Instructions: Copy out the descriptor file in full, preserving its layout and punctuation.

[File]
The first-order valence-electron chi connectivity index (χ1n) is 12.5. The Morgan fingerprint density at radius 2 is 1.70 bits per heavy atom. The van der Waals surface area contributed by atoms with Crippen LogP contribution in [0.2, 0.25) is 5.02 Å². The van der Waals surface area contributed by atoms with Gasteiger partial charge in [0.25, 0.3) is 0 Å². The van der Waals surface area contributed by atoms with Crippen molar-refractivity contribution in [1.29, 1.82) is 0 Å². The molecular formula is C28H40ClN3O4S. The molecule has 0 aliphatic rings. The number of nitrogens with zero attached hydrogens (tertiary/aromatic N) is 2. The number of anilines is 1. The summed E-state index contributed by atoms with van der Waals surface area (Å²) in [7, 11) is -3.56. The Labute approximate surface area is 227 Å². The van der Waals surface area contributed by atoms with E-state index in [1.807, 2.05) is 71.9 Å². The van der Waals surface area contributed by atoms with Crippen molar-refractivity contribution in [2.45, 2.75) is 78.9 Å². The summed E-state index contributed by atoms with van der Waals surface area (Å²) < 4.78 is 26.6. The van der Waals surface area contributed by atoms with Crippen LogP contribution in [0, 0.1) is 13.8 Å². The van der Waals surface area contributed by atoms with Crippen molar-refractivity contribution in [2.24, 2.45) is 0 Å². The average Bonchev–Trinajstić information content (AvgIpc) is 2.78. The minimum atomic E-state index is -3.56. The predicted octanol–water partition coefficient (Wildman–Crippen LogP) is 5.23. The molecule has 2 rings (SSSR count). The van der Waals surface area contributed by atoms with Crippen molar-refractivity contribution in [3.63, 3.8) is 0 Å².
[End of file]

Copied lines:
The first-order valence-electron chi connectivity index (χ1n) is 12.5. The Morgan fingerprint density at radius 2 is 1.70 bits per heavy atom. The van der Waals surface area contributed by atoms with Crippen LogP contribution in [0.2, 0.25) is 5.02 Å². The van der Waals surface area contributed by atoms with Gasteiger partial charge in [0.25, 0.3) is 0 Å². The van der Waals surface area contributed by atoms with Crippen molar-refractivity contribution in [1.29, 1.82) is 0 Å². The molecular formula is C28H40ClN3O4S. The molecule has 0 aliphatic rings. The number of nitrogens with zero attached hydrogens (tertiary/aromatic N) is 2. The number of anilines is 1. The summed E-state index contributed by atoms with van der Waals surface area (Å²) in [7, 11) is -3.56. The Labute approximate surface area is 227 Å². The van der Waals surface area contributed by atoms with E-state index in [1.807, 2.05) is 71.9 Å². The van der Waals surface area contributed by atoms with Crippen molar-refractivity contribution in [2.45, 2.75) is 78.9 Å². The summed E-state index contributed by atoms with van der Waals surface area (Å²) < 4.78 is 26.6. The van der Waals surface area contributed by atoms with Crippen LogP contribution in [0, 0.1) is 13.8 Å². The van der Waals surface area contributed by atoms with Crippen molar-refractivity contribution in [2.24, 2.45) is 0 Å². The average Bonchev–Trinajstić information content (AvgIpc) is 2.78. The minimum atomic E-state index is -3.56. The predicted octanol–water partition coefficient (Wildman–Crippen LogP) is 5.23. The molecule has 2 rings (SSSR count). The van der Waals surface area contributed by atoms with Crippen molar-refractivity contribution in [3.63, 3.8) is 0 Å².